Let me make this clear: bullying is an incredibly destructive force. And since the rash of bullying-related suicides, it’s inspiring to see how we as a society are addressing it. Unfortunately, there are times when things seem to head into . . . overkill. It’s imperative to teach kids they shouldn’t be dicks to others just because they’re different, but we also need to teach kids that not all forms of criticism and hurt feelings automatically equate to bullying.
The word hater has become the de facto term for anyone who doesn’t like something. And I hate it. Yes, I’m a hater hater. But there’s a reason for it: not liking something doesn’t automatically make someone a hater.
It started innocently enough: a couple of “reality TV stars” (not actually a job) use the term haters to describe people who don’t like them. No big deal. But of course, “hater” became this big huge umbrella under which anyone with a negative opinion fell. You don’t like certain kinds of music? Hater. You don’t approve of someone’s public behaviour? Hater. Film critic Scott Tobias says that he doesn’t like The Blind Side? The writer of the book calls him a “hater.” Although, if I have to pinpoint the exact moment the hater phenomenon jumped the shark, I’d say it was around the time Glee tried to convince us that dodgeball was considered bullying.
While I appreciate that we are slowly trying to distance ourselves as a society from those who use people considered “weak” to make themselves seem “strong,” you also have to take into consideration that, sometimes, there is grounds for criticism. The easiest way to tell actual bullying from criticism is this: confront a bully. If, when asked to look at the reasons behind his dislike, the bully turns into a sputtering mess with no real grounds for his opinion, that’s bullying. But sometimes, and I know this must come as a shock to a few of you, people just don’t like things. Not everyone is going to like and dislike the same things.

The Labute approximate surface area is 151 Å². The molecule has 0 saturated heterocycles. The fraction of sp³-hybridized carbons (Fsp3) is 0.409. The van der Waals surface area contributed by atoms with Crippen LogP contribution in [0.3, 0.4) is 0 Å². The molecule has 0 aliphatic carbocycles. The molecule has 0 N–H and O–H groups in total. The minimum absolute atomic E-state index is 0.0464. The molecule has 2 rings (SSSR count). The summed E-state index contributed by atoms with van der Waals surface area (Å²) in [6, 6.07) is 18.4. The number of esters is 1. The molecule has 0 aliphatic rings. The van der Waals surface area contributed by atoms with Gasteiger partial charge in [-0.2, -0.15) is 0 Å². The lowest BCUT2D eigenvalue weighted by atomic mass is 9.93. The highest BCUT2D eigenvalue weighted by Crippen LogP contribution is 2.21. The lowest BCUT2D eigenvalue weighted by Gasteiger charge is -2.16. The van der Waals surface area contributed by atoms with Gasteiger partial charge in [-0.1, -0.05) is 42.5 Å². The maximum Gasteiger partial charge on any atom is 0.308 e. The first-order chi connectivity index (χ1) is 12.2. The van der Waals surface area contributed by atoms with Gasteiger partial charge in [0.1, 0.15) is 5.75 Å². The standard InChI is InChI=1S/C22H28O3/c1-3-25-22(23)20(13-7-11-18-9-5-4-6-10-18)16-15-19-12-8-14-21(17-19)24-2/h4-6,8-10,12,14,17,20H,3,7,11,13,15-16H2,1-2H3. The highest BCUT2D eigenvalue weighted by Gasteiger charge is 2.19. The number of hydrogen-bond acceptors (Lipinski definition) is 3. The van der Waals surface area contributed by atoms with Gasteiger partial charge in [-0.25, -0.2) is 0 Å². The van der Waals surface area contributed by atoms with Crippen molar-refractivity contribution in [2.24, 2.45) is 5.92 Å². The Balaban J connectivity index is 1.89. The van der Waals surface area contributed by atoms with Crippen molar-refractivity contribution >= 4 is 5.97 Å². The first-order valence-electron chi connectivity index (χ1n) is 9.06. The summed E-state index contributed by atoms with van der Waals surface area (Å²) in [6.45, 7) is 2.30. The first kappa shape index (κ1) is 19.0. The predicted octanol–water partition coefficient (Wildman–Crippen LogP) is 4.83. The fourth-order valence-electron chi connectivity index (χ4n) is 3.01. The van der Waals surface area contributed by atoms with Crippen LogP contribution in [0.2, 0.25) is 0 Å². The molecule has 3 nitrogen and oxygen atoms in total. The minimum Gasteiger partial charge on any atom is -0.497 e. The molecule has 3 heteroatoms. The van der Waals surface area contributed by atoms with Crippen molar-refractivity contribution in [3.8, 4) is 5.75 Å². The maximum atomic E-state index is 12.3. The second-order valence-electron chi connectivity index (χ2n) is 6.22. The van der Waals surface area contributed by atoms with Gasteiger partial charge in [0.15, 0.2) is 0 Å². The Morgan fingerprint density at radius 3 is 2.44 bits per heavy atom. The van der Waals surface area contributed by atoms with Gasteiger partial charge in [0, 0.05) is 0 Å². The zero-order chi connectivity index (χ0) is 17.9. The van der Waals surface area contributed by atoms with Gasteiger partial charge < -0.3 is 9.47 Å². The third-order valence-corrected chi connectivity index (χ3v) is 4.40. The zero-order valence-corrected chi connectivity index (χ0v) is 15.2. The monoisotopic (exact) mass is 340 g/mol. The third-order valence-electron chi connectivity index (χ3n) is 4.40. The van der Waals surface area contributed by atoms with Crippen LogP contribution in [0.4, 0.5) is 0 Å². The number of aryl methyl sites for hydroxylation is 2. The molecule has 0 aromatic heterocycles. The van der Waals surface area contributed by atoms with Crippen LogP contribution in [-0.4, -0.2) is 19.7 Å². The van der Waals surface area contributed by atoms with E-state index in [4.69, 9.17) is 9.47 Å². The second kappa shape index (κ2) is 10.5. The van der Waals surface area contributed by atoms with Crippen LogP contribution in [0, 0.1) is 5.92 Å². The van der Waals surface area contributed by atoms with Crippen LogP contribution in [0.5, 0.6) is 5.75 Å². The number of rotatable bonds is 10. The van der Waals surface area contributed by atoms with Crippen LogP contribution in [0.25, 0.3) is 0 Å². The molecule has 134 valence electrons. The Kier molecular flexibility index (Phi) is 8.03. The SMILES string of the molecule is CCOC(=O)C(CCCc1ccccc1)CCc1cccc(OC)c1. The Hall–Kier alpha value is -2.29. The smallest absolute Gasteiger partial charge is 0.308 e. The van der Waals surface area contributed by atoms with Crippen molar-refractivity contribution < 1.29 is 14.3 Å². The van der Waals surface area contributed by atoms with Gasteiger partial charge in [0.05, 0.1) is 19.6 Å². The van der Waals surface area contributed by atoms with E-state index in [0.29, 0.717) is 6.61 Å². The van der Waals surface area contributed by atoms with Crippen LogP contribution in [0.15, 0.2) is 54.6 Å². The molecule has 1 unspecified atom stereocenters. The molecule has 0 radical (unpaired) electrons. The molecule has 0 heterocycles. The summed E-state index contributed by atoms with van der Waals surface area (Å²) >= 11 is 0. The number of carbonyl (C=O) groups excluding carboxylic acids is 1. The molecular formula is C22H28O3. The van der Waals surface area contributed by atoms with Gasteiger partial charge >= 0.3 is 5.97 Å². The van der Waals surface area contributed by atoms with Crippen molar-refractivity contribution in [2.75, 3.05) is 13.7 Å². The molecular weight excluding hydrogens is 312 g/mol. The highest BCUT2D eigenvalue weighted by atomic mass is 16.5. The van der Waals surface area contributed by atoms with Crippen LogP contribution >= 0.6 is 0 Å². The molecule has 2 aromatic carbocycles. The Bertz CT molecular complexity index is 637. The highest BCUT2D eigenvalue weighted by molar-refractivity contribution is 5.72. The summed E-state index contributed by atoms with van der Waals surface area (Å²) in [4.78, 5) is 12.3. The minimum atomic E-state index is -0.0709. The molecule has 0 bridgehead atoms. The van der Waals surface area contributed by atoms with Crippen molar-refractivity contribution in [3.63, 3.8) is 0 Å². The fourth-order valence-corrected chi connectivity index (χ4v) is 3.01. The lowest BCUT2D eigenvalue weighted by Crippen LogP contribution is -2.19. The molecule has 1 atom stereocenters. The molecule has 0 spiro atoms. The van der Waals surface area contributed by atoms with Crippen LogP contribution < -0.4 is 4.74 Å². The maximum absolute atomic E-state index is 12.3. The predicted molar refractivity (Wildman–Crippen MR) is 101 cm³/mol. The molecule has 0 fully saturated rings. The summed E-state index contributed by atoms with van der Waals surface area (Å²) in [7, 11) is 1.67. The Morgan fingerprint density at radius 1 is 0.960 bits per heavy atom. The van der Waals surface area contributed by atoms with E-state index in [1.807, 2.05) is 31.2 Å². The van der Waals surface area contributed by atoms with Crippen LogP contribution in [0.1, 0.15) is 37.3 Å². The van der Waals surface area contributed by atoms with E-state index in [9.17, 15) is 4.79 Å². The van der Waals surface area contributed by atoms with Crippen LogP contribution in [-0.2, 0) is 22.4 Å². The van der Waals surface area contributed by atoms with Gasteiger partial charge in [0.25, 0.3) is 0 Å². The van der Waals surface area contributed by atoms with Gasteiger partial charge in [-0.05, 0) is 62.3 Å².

I want people to start getting real about making bullying a thing of the past, but that’s not going to happen if we inflate every minute grievance into a personal assault. Believe me, everyone’s feelings are hurt sometime, but you can’t always assume it was with meant with harm. Humans are imperfect creatures, and most of the time, hurt feelings are more accidental than intentional. I’m not saying people don’t have the right to be offended; I’m just saying that we need to take into consideration that the people who hurt us are still human and not inherently malicious. People are generally good if you give them a chance. Dumb as hell, but good.
And if not, a swift kick in the ass never hurt anyone in the long term.